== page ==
The Ethics of Obesity Part One: CPK’s Gotcha Menu

First in a three-part series about the ethics of obesity

Restaurant CEOs have to determine what leadership, if any, their companies will take in America’s obesity crisis. More than two-thirds of Americans adults are categorized as obese or overweight; mounting medical research links eating habits to several preventable diseases. Estimates are that most Americans eat out at least 50% each week.

Restaurants’ leaders have a social responsibility to determine how they will do business differently while still fighting for market share and profitability.

Restaurateurs have been dealing with the issue of whether customers have the right to know the nutritional content of food they order. Some 30 cities, counties, and states believe that customers do, and have passed or are considering some form of menu labeling laws. California was the first state to pass a menu labeling law last year; July 1, 2009 some provisions went into effect and by 2011 all restaurant chains with more than 20 locations will be required to post calorie information on their menus. As of this month, both the U.S. Senate and U.S. House versions of the Health Care Reform bill include menu labeling provisions.

In the battle against obesity, we need leaders, not foot soldiers who retreat at the first scrimmage. This month, California Pizza Kitchen (CPK) retreated when it could have stayed a leader.  In July 2009 – not waiting until 2011 – its restaurants in CA printed menus with the calories of each item offered.  This month, CPK dropped the calorie counts from the menus.  Some customers had complained about their inclusion on the menu, said Larry Flax, CPK co-chief executive. Flax said he looks at the restaurant business as entertainment; so “why make the customer feel guilty?” CPK nutritional information is now available on the website and to those who ask, The Los Angeles Times reported.

Restaurants aren’t responsible for a customer’s guilt. If they play the role of enablers, or purveyors of denial, and offer food very high in calories and sodium, restaurants may entertain, but they risk losing trust. High blood pressure, high cholesterol, strokes, heart disease, and diabetes change lives or end lives. Our food choices contribute to those outcomes. While we are responsible for what we put in our mouth, we are making decisions with too little information.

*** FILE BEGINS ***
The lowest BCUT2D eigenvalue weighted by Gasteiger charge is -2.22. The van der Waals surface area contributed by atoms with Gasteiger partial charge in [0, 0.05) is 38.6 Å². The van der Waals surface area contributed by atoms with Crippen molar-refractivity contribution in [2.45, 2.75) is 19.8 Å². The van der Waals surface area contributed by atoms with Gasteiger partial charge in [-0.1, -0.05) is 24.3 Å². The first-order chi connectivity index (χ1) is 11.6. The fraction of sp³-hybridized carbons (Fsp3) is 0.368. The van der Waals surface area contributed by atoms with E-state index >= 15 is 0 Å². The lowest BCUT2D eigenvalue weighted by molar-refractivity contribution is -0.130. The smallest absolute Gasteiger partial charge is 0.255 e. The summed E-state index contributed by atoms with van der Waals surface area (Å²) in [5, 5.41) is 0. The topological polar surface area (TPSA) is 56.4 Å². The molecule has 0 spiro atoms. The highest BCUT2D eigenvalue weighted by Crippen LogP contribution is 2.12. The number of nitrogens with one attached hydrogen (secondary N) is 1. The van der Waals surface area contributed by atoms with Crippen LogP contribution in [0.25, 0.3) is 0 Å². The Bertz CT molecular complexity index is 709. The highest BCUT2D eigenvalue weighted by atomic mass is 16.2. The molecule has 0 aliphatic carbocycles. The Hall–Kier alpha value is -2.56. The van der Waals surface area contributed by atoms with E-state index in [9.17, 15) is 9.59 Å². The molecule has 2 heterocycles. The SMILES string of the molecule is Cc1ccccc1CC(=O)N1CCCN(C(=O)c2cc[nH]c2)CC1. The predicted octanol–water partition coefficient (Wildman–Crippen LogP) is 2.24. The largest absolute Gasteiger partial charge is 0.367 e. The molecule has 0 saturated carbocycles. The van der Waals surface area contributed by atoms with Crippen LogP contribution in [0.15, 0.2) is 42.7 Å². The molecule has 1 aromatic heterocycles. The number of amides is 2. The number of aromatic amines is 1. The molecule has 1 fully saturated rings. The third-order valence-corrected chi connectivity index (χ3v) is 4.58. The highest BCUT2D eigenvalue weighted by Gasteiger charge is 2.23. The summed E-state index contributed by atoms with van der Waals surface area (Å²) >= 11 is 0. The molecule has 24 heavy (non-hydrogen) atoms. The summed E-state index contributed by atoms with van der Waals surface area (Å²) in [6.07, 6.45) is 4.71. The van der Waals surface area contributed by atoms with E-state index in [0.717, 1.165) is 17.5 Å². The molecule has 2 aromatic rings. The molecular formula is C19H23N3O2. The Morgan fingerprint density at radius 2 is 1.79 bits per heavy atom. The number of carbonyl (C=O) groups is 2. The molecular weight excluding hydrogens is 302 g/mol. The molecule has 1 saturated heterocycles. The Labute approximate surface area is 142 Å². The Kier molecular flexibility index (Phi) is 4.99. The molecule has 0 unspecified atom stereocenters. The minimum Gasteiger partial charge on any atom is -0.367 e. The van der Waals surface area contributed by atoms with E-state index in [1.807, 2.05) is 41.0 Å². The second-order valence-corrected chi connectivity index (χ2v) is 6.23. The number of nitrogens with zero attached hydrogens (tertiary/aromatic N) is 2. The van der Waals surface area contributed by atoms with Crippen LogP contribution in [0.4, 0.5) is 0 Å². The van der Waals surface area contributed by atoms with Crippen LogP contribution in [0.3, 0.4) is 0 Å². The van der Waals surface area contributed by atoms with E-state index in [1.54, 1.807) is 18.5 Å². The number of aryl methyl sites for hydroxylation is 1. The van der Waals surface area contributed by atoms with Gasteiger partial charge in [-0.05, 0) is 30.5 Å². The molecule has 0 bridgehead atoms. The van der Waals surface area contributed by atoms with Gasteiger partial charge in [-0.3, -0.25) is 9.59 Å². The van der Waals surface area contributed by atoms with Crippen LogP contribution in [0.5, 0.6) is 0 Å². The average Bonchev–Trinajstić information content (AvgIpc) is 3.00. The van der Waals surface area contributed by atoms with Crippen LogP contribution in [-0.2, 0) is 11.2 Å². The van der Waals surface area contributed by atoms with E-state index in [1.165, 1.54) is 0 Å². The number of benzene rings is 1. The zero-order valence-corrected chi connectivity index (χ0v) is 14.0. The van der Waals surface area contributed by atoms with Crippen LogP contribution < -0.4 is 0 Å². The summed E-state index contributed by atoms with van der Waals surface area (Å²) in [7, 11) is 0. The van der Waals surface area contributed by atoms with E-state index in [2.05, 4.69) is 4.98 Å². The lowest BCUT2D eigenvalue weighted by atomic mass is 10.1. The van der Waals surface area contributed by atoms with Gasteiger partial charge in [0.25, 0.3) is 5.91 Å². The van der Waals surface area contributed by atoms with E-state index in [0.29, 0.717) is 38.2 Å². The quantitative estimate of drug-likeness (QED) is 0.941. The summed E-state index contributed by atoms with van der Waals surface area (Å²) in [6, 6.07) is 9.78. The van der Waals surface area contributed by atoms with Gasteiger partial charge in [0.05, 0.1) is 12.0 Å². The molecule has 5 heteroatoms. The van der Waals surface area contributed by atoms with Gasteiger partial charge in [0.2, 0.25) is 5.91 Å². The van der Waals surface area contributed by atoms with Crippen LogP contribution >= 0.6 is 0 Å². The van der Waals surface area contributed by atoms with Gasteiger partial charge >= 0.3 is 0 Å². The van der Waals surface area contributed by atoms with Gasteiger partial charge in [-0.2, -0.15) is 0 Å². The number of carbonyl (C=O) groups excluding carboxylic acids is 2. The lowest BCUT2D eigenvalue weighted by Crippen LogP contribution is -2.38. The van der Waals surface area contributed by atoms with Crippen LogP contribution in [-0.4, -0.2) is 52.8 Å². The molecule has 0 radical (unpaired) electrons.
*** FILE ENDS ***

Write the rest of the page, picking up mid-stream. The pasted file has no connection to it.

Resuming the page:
Say you go to CPK with the intention of making a healthy food selection and order the Field Green Salad.  (In CA nutritional information is available separate from the menu, in other states you’d have to be premeditated and check the website before leaving home.) Would you guess it is 998 calories, and 805 mg of sodium? If you had figured that by choosing a salad, you had leeway to splurge on dessert and ate the white chocolate strawberry cheesecake (hey, it has fruit right?), would you guess it has 1,101 calories and 600 mg sodium?  Those two selections consume approximately a whole day’s recommended level of calories and salt.

While most people would say that if you go to McDonald’s and order a medium coke, medium fries and a quarterpounder, you aren’t making a healthy food selection, but that meal has the same calories in CPK’s Fiesta Green Salad. Gotcha.

CPK’s decision to drop nutrition information from its menu in California is a giant step in the wrong direction. Some customers may have complained, but studies show most people want that information to make better choices. CPK gave up a leadership role that they could have turned to a significant business advantage. Feeding customer denial is a toxic diet.

The Ethics of Obesity Part II will address, responsibility, McDonald’s, and the recently-released Sundance Film Festival award-winning movie “Precious.”

Gael O’Brien, November 30, 2009


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